In recent years, the games industry has experienced a kind of cultural Renaissance. Game designers began to use games as vehicles for exploring more diverse cultural ideas, histories, and mythologies, and the positive response from players has led to even more growth in this area.
For players, this trend means even more kinds of stories to experience and a greater appreciation for the uniqueness of regions and peoples around the world.
For developers, this trend means the opportunity for us to put more of ourselves into our art, blending our personal heritage and our unique cultural experiences with our work in game design. The more developers are rewarded for doing this, the more opportunities players will have to play different kinds of games. While this might not be a surprise to RPG players or fans of games like The Witcher series or the Metro series, one part of this trend that is not often discussed is how it actually strengthens the root of cultural history and heritage.
Here’s a story from our own work that illustrates this point:
When we began work on Operencia, our mostly Hungarian team knew that we wanted to weave Hungarian mythology and central European folktales into the game world. These were stories we grew up hearing as children, and they were also game ideas that we had experimented with over years of tabletop roleplaying with friends. Beyond our personal passion for this part of our history, we also felt this content was unique since other games had not used this material in the way we envisioned using it.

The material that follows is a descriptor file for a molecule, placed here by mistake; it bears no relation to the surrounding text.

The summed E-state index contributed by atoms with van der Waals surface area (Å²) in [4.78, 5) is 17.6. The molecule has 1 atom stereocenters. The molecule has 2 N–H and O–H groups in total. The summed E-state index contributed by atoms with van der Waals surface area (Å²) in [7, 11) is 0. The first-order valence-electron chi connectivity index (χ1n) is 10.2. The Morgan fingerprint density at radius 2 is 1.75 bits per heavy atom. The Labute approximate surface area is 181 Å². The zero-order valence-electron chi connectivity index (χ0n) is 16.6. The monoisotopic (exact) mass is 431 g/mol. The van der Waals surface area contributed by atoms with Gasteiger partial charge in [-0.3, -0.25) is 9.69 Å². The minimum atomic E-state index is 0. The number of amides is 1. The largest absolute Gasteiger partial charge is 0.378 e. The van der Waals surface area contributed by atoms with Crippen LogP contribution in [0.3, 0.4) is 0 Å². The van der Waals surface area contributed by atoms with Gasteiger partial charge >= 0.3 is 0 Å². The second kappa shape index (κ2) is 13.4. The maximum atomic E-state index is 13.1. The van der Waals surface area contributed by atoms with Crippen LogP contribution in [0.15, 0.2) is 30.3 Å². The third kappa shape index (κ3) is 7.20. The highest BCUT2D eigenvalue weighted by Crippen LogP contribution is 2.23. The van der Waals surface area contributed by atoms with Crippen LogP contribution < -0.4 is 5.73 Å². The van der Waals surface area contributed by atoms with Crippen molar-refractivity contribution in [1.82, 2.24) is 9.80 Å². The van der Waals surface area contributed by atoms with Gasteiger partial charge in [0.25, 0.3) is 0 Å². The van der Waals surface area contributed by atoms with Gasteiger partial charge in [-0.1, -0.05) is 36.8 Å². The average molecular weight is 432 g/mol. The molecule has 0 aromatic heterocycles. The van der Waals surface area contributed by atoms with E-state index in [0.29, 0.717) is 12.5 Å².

What we didn’t expect was how much we would learn about our own history in the process.
As development ramped up, we found ourselves with stacks of books about Hungarian mythology and folktales on our desks. We learned new stories and rediscovered tales we had forgotten. We started to see overlaps in themes and lessons, which led to new ideas about what we could do in our game. And in doing this work, we developed an even deeper appreciation for Hungarian history and lore.
We can’t say for certain, but I suspect that the Polish developers working on The Witcher or the Russian developers working on the Metro series had a similar experience. They got to not only work with content that was uniquely tied to their region but they also got to build on it in their own way, playing a part in a new generation of stories to be celebrated locally and internationally.
In other words, developing games with strong regional roots can be a way to make those roots even stronger. The stories of a culture are heard around the world, and the developers working locally get a chance to grow closer to their heritage.
That’s powerful, and we can’t wait to see more games from developers around the world as this trend continues.